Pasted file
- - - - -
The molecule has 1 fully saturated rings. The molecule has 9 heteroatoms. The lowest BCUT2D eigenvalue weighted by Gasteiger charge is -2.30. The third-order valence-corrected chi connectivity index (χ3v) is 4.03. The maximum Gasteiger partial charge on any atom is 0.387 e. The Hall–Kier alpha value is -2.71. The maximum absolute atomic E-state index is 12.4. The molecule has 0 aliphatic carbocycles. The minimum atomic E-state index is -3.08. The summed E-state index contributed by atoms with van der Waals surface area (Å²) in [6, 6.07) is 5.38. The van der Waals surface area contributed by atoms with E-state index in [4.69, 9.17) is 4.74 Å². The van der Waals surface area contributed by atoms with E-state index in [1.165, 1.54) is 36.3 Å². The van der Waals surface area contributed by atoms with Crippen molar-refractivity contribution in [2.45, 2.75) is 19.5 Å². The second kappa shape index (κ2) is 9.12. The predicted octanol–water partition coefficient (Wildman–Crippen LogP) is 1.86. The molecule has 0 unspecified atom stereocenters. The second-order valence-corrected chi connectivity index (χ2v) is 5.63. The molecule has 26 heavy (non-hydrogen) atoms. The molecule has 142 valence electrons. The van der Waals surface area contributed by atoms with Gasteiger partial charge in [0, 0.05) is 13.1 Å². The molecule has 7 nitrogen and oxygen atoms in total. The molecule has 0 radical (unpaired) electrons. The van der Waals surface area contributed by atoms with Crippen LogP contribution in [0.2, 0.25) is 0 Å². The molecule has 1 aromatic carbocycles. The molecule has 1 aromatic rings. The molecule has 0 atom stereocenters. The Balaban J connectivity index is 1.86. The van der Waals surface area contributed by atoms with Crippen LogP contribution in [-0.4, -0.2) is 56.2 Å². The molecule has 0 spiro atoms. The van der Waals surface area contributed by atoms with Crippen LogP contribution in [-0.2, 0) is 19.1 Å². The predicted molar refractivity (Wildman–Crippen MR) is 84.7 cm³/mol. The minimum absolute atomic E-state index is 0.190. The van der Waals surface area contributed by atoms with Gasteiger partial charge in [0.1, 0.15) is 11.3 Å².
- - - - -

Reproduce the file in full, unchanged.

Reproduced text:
The molecule has 1 fully saturated rings. The molecule has 9 heteroatoms. The lowest BCUT2D eigenvalue weighted by Gasteiger charge is -2.30. The third-order valence-corrected chi connectivity index (χ3v) is 4.03. The maximum Gasteiger partial charge on any atom is 0.387 e. The Hall–Kier alpha value is -2.71. The maximum absolute atomic E-state index is 12.4. The molecule has 0 aliphatic carbocycles. The minimum atomic E-state index is -3.08. The summed E-state index contributed by atoms with van der Waals surface area (Å²) in [6, 6.07) is 5.38. The van der Waals surface area contributed by atoms with E-state index in [4.69, 9.17) is 4.74 Å². The van der Waals surface area contributed by atoms with E-state index in [1.165, 1.54) is 36.3 Å². The van der Waals surface area contributed by atoms with Crippen molar-refractivity contribution in [2.45, 2.75) is 19.5 Å². The second kappa shape index (κ2) is 9.12. The predicted octanol–water partition coefficient (Wildman–Crippen LogP) is 1.86. The molecule has 0 unspecified atom stereocenters. The second-order valence-corrected chi connectivity index (χ2v) is 5.63. The molecule has 26 heavy (non-hydrogen) atoms. The molecule has 142 valence electrons. The van der Waals surface area contributed by atoms with Gasteiger partial charge in [0, 0.05) is 13.1 Å². The molecule has 7 nitrogen and oxygen atoms in total. The molecule has 0 radical (unpaired) electrons. The van der Waals surface area contributed by atoms with Crippen LogP contribution in [0.2, 0.25) is 0 Å². The molecule has 1 aromatic carbocycles. The molecule has 1 aromatic rings. The molecule has 0 atom stereocenters. The Balaban J connectivity index is 1.86. The van der Waals surface area contributed by atoms with Crippen LogP contribution in [-0.4, -0.2) is 56.2 Å². The molecule has 0 spiro atoms. The van der Waals surface area contributed by atoms with Crippen LogP contribution in [-0.2, 0) is 19.1 Å². The predicted molar refractivity (Wildman–Crippen MR) is 84.7 cm³/mol. The minimum absolute atomic E-state index is 0.190. The van der Waals surface area contributed by atoms with Gasteiger partial charge in [0.1, 0.15) is 11.3 Å².